Thursday, May 28, 2015

The Baroness' Heraldic Sideless Surcoat

Photo courtesy of Karyl Robbins Redmond, Steppes Warlord 2015.

This last fall during an Arts & Sciences evening, Baroness Katya asked me to make her a heraldic sideless surcoat. Now you may have noticed that this is the first appliqué project on my blog. There's a reason for that! I promised to step outside my comfort zone and do my best.

Of course, I didn't plan on breaking my foot before the deadline, so the best laid plans of mice became a little eschew. I still managed to complete it - and take on a new office - but I really should have allowed myself more time to rest and heal. She was great and understanding, but unfortunately I listened not to the sweet voice of reason, but to my own stubborn nature... and it kicked me in the tail again!

But on to the project!

This image is titled "Isabella before the Virgin and Child" and marked 1417-1418. She wanted something along the lines of this style, but without the ermine and using the heraldry of the Barony of the Steppes. She also asked me to - if at all possible - keep two parts of the device easily removable (the tree and the laurel wreath), so she could still wear the garment when she eventually steps down from office.

This was the initial plan, with a green top, black bottom, and a gold stepped sash across the body. The silver (oops!) wreath at top right and the Steppes' Oak on bottom left. I was supposed to do the trunk, roots, and branches of the tree and she would embroider the acorns later on.
I've seen some pretty poorly fitting sideless surcoats before, so I decided that my first task would be to shop for a pattern that I thought would be flattering, true to the form, and be something I'd enjoy trying out on my own project later on. I finally settled on Burda 7977.

Since I knew the sash was going to be a consistent element (and not removed later on), I went ahead and made it structural. For the life of me I couldn't convince it to lie straight and still leave room for the laurel wreath, so I allowed it to swoop just a little bit in order to get the full effect.
Tailor's chalk was totally my friend here, and it allowed me to measure like twenty times before the first cut.
I zig-zagged the edges to prevent any kind of raveling (it *really* wanted to ravel on me) and then pressed down the smallest seam allowance I could.
 After that, I used cotton jean thread (perfect color match, and cotton!) to sew down all the actual steps.
Once the steps were in place, the tailor's chalk came to the rescue again, and I was able to cut off the black fabric overlap while still maintain my seam allowance.
 A quick zip back through the machine and the two pieces were combined. To match the steps on the other side, I went over the bottom of the sash in the same manner.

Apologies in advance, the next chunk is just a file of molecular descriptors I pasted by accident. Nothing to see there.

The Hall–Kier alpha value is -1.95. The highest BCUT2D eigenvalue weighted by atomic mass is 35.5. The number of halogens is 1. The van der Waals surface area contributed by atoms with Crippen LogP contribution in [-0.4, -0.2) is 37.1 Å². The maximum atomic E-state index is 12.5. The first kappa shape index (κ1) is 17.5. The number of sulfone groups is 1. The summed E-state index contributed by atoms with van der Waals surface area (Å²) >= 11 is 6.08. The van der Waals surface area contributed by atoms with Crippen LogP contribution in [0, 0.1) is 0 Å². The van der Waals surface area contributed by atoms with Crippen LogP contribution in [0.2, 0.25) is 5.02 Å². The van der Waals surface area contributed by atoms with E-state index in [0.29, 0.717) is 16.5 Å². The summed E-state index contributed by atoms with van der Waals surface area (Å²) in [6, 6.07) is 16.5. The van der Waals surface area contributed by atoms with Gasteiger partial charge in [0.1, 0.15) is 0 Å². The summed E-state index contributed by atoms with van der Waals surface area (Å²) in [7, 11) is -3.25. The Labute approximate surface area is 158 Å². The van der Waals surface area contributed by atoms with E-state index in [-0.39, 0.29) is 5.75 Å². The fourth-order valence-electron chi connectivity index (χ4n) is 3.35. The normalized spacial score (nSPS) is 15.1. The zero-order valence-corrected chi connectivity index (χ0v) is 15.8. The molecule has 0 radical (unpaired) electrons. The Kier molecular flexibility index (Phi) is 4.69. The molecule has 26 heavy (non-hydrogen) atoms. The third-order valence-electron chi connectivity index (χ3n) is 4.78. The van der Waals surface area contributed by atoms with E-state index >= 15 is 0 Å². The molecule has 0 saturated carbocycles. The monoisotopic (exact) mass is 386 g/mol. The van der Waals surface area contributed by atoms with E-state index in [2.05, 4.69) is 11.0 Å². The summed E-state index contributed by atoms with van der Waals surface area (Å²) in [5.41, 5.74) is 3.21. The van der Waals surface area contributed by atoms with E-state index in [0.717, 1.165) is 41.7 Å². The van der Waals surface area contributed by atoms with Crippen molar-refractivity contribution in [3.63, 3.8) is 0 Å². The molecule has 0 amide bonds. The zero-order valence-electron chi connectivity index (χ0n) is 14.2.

And here you have the combined front piece. There are some bits that need a little more cleaning up, but that will come soon!
Detail of the stitching behind the sash.
I have to admit, I was on some pretty nice painkillers for the broken foot while I was working on this section. I didn't realize that the laurel wreath was supposed to be silver instead of gold. Unfortunately, the baroness had to remove it and replace it with the correct color. But hey, we tried out the ease of removal and that feature seems to have worked fine!

And here's a detail of the (so I thought!) completed laurel wreath. I've learned more now about linen appliqué, but I'm not in a hurry to use it!
Detail of the (supposedly!) completed front, with top-stitching along the edges to maintain shape. I did fully line this sideless surcoat, so it has an excellent swish factor! It had been so long since I'd done a project like this that had forgotten some pretty salient points about making things lie flat. Baste, baste, baste! Cut to match! Luckily those were relatively minor things and easily corrected.

And the tree! It turned out a little smaller and higher than I'd like, and that's mostly due to the way I had to work on it while my foot was in the cast. On the ironing board (my working surface), it looked perfect, but there was no way for me to fully lay it out and look at it full scale. I've already made the offer to re-do it now that my foot has healed, but she seems happy with it, and that was the whole goal.

Besides, it may be a little tree, but it's a cute one, too!

This is what I thought would be the final image of the dress. I do again sincerely apologize about the color mix-up. I'm blaming it on the pain meds!

Finally, we have one more shot of Baroness Katya wearing it at court during Steppes Warlord, with the matching underdress that she made herself. Lovely!

Photo courtesy of Karyl Robbins Redmond, Steppes Warlord 2015.

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